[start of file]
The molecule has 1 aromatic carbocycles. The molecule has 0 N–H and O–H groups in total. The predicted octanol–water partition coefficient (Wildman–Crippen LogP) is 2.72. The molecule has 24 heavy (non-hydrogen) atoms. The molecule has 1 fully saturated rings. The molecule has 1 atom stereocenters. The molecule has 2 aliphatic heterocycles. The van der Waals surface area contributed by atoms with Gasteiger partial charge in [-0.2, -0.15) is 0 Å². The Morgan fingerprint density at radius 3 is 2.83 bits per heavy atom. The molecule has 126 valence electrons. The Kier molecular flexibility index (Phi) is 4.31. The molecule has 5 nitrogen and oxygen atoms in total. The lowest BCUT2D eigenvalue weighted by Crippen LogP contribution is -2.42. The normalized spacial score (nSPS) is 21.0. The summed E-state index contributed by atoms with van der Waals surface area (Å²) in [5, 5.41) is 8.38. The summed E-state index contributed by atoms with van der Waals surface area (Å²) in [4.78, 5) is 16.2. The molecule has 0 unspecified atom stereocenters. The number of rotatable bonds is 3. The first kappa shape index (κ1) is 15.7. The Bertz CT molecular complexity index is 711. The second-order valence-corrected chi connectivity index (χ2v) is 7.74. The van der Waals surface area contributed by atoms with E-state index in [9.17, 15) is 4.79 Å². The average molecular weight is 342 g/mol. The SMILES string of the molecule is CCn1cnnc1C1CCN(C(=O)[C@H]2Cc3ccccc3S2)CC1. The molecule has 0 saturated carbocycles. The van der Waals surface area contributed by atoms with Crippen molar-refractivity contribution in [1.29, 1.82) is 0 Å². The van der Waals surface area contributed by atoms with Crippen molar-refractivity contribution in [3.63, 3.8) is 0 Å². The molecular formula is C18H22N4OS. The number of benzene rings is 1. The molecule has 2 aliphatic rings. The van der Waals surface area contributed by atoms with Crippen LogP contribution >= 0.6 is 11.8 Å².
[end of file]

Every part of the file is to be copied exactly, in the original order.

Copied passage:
The molecule has 1 aromatic carbocycles. The molecule has 0 N–H and O–H groups in total. The predicted octanol–water partition coefficient (Wildman–Crippen LogP) is 2.72. The molecule has 24 heavy (non-hydrogen) atoms. The molecule has 1 fully saturated rings. The molecule has 1 atom stereocenters. The molecule has 2 aliphatic heterocycles. The van der Waals surface area contributed by atoms with Gasteiger partial charge in [-0.2, -0.15) is 0 Å². The Morgan fingerprint density at radius 3 is 2.83 bits per heavy atom. The molecule has 126 valence electrons. The Kier molecular flexibility index (Phi) is 4.31. The molecule has 5 nitrogen and oxygen atoms in total. The lowest BCUT2D eigenvalue weighted by Crippen LogP contribution is -2.42. The normalized spacial score (nSPS) is 21.0. The summed E-state index contributed by atoms with van der Waals surface area (Å²) in [5, 5.41) is 8.38. The summed E-state index contributed by atoms with van der Waals surface area (Å²) in [4.78, 5) is 16.2. The molecule has 0 unspecified atom stereocenters. The number of rotatable bonds is 3. The first kappa shape index (κ1) is 15.7. The Bertz CT molecular complexity index is 711. The second-order valence-corrected chi connectivity index (χ2v) is 7.74. The van der Waals surface area contributed by atoms with E-state index in [9.17, 15) is 4.79 Å². The average molecular weight is 342 g/mol. The SMILES string of the molecule is CCn1cnnc1C1CCN(C(=O)[C@H]2Cc3ccccc3S2)CC1. The molecule has 0 saturated carbocycles. The van der Waals surface area contributed by atoms with Crippen molar-refractivity contribution in [1.29, 1.82) is 0 Å². The van der Waals surface area contributed by atoms with Crippen molar-refractivity contribution in [3.63, 3.8) is 0 Å². The molecular formula is C18H22N4OS. The number of benzene rings is 1. The molecule has 2 aliphatic rings. The van der Waals surface area contributed by atoms with Crippen LogP contribution >= 0.6 is 11.8 Å².